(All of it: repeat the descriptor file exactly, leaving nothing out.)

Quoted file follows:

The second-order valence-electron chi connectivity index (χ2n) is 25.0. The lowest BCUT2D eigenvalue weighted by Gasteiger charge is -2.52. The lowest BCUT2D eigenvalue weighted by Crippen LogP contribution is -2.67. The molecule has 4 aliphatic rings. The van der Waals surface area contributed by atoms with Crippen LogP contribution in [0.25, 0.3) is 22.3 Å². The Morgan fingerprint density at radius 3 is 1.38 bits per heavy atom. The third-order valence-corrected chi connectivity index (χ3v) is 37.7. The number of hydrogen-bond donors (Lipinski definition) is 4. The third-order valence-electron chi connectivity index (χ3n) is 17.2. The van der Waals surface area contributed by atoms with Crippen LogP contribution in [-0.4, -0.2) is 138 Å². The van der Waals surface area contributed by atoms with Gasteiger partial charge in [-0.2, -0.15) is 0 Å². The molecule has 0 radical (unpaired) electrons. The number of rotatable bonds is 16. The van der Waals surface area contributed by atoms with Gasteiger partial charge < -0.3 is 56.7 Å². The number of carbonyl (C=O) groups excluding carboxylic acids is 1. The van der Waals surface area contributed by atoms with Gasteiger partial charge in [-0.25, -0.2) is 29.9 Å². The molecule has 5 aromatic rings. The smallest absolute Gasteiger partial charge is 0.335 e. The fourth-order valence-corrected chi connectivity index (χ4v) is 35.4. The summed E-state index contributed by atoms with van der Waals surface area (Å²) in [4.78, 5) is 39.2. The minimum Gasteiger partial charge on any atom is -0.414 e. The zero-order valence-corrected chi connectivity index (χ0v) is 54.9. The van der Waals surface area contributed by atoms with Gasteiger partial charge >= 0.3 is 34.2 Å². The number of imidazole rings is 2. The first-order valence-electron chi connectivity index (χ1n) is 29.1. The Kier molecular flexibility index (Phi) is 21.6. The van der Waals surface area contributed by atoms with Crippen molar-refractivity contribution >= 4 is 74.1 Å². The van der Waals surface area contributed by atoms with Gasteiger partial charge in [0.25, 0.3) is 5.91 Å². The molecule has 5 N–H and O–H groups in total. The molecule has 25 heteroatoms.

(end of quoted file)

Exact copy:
The second-order valence-electron chi connectivity index (χ2n) is 25.0. The lowest BCUT2D eigenvalue weighted by Gasteiger charge is -2.52. The lowest BCUT2D eigenvalue weighted by Crippen LogP contribution is -2.67. The molecule has 4 aliphatic rings. The van der Waals surface area contributed by atoms with Crippen LogP contribution in [0.25, 0.3) is 22.3 Å². The Morgan fingerprint density at radius 3 is 1.38 bits per heavy atom. The third-order valence-corrected chi connectivity index (χ3v) is 37.7. The number of hydrogen-bond donors (Lipinski definition) is 4. The third-order valence-electron chi connectivity index (χ3n) is 17.2. The van der Waals surface area contributed by atoms with Crippen LogP contribution in [-0.4, -0.2) is 138 Å². The van der Waals surface area contributed by atoms with Gasteiger partial charge in [-0.2, -0.15) is 0 Å². The molecule has 0 radical (unpaired) electrons. The number of rotatable bonds is 16. The van der Waals surface area contributed by atoms with Gasteiger partial charge < -0.3 is 56.7 Å². The number of carbonyl (C=O) groups excluding carboxylic acids is 1. The van der Waals surface area contributed by atoms with Gasteiger partial charge in [-0.25, -0.2) is 29.9 Å². The molecule has 5 aromatic rings. The smallest absolute Gasteiger partial charge is 0.335 e. The fourth-order valence-corrected chi connectivity index (χ4v) is 35.4. The summed E-state index contributed by atoms with van der Waals surface area (Å²) in [4.78, 5) is 39.2. The minimum Gasteiger partial charge on any atom is -0.414 e. The zero-order valence-corrected chi connectivity index (χ0v) is 54.9. The van der Waals surface area contributed by atoms with Gasteiger partial charge >= 0.3 is 34.2 Å². The number of imidazole rings is 2. The first-order valence-electron chi connectivity index (χ1n) is 29.1. The Kier molecular flexibility index (Phi) is 21.6. The van der Waals surface area contributed by atoms with Crippen molar-refractivity contribution >= 4 is 74.1 Å². The van der Waals surface area contributed by atoms with Gasteiger partial charge in [0.25, 0.3) is 5.91 Å². The molecule has 5 N–H and O–H groups in total. The molecule has 25 heteroatoms.